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Vin Scully

From Academic Kids

Vincent Edward Scully (born November 29, 1927 in The Bronx, New York) is an American sportscaster, known primarily as the play-by-play voice of Brooklyn and Los Angeles Dodgers baseball games.

Growing up, Scully made ends meat by delivering milk and mail, pushing garment racks, and cleaning silver in the basement of the Pennsylvania Hotel (http://www.hotelpenn.com) in New York City. Vin's father was a silk salesman while his mother was Irish and had red-hair just like her son.

Vin Scully has also had to endure several personal tragedies in his life. In 1972, his 35 year old wife Joan Crawford (not the actress) died of an accidential medical overdose. Vin was suddenly a widowed father of three. In late 1973 though, Vin married Sandra Schaefer, who had two children of her own. In 1994, Vin's eldest son Mike died in a helicopter crash.

Scully began his career as a student broadcaster at Fordham University. While at Fordham, Scully helped form its FM station, sang in a barbershop quartet, played center field, got a degree, and sent about 150 letters to stations along the seaboard. Scully ultimately got only one response wich was from WTOP in Washington, who made him a fill-in. He was eventually recruited by Red Barber, sports director of the CBS network, for the network's college football coverage. In 1950, Scully joined Barber in the Dodgers' radio and television booths.

When Barber got into a salary dispute with World Series sponsor Gillette in 1953, Scully took Barber's spot for the Fall Classic. At the age of 25, Scully became the youngest person to ever broadcast a World Series. Barber left the Dodgers after the 1953 season.

Scully called the Dodgers games in Brooklyn until 1957, when the club moved west with the Giants -- the first two teams west of St. Louis.

In 47 seasons in Los Angeles, Scully has become a beloved figure. His 55-year tenure with the Dodgers is the longest of any broadcaster with one club in pro sports history. Scully has called six Dodgers' World Series victories and 14 National League pennants.

Outside of Southern California, Vin Scully is probably best remembered for being NBC television's lead Major League Baseball announcer from 1983 to 1989. Scully earned aproximately $2 million a year for the NBC gig. Scully also and reworked his Dodgers schedule around this period as he would only do home games on the radio and road games for television. Teaming with Joe Garagiola for NBC telecasts, Scully was on hand for such remarkable moments like Fred Lynn hitting the first grand slam in All-Star Game history (1983), the powerful 1984 Detroit Tigers winning the World Championship, Ozzie Smith's dramatic game-winning home run in Game 5 of the 1985 National League Championship Series, the thrilling 1987 All-Star Game in Oakland which was deadlocked at 0-0 before Tim Raines broke it up with a triple in the top of the 13th inning, and Scully chatting with Ronald Reagan in the booth during the 1989 All-Star Game in Anaheim.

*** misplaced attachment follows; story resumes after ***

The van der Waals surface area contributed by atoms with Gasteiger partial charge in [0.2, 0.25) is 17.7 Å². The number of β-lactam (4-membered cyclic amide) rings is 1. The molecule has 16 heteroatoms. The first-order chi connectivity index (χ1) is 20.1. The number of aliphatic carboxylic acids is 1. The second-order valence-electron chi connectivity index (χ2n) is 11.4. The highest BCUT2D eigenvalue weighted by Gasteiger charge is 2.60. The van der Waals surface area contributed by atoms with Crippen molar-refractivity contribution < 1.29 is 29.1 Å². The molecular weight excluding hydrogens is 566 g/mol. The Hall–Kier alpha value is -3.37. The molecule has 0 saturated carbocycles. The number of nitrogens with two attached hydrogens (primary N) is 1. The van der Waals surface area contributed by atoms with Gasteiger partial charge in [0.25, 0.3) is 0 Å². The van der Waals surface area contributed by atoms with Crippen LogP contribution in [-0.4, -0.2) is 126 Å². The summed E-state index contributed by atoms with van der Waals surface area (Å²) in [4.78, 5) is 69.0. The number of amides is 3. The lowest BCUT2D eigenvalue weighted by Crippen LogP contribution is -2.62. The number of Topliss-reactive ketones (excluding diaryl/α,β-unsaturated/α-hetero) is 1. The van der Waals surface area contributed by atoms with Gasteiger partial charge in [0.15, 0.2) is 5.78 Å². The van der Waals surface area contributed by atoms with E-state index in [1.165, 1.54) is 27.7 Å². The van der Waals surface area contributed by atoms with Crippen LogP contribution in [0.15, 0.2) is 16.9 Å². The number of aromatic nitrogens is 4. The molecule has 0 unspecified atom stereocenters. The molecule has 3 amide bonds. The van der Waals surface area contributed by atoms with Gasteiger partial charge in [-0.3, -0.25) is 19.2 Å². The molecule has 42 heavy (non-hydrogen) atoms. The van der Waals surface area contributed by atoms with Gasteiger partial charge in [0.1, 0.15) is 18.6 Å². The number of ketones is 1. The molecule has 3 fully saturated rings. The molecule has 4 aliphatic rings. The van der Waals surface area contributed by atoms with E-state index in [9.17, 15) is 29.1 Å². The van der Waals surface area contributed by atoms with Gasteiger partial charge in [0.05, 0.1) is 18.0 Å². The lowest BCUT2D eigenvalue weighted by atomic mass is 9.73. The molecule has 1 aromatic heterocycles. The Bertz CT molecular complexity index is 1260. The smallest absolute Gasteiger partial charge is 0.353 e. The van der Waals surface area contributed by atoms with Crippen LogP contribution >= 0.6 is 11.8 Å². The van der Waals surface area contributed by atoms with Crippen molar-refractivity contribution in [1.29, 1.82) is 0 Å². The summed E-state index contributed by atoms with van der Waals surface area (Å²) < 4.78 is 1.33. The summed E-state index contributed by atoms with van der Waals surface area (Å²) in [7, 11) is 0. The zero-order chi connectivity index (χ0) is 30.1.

During conclusion of Game 6 of the 1986 World Series, Scully uttered arguably the most famous call of his career: "A little roller up along first . . . behind the bag . . . it gets through Buckner! Here comes Knight! And the Mets win it!"

Two years later in Game 1 of the World Series, Scully had another famous call when Kirk Gibson of the Los Angeles Dodgers hit a dramatic walk-off two-run home run to beat the Oakland Athletics 5-4: "High fly ball to deep right field! She is....gone!!!" Scully followed it up by saying "In the year of the implausible, the impossible has happened!"

From 1979 to 1982 and again from 1990 to 1997, he was also the lead announcer on CBS Radio's World Series coverage. Between television and radio, Scully has called all or part of 28 World Series (more than any other announcer).

Scully called National Football League games from the 1975 to 1982 for CBS television. He called Dwight Clark's touchdown catch that put the San Francisco 49ers into Super Bowl XVI. He also anchored golf coverage for CBS, NBC and ABC television.

In 1999, Scully was the master of ceremonies for Master Card's All Century Team before the start of Game 2 of the World Series. Also in 1999, Scully appeared in the movie For Love of the Game.

Scully has been honored with many awards. In 1982, he received the Ford Frick Award from the Baseball Hall of Fame. Twenty-one times he has been named California Sportscaster of the Year. He received the Life Achievement Emmy Award for sportscasting in 1995. Finally, the American Sportscasters Association named him the Broadcaster of the Century in 2000.

The Press Box at Dodger Stadium has also been named for Scully.

The X-Files character Dana Scully was named after him, as Chris Carter is a great fan.

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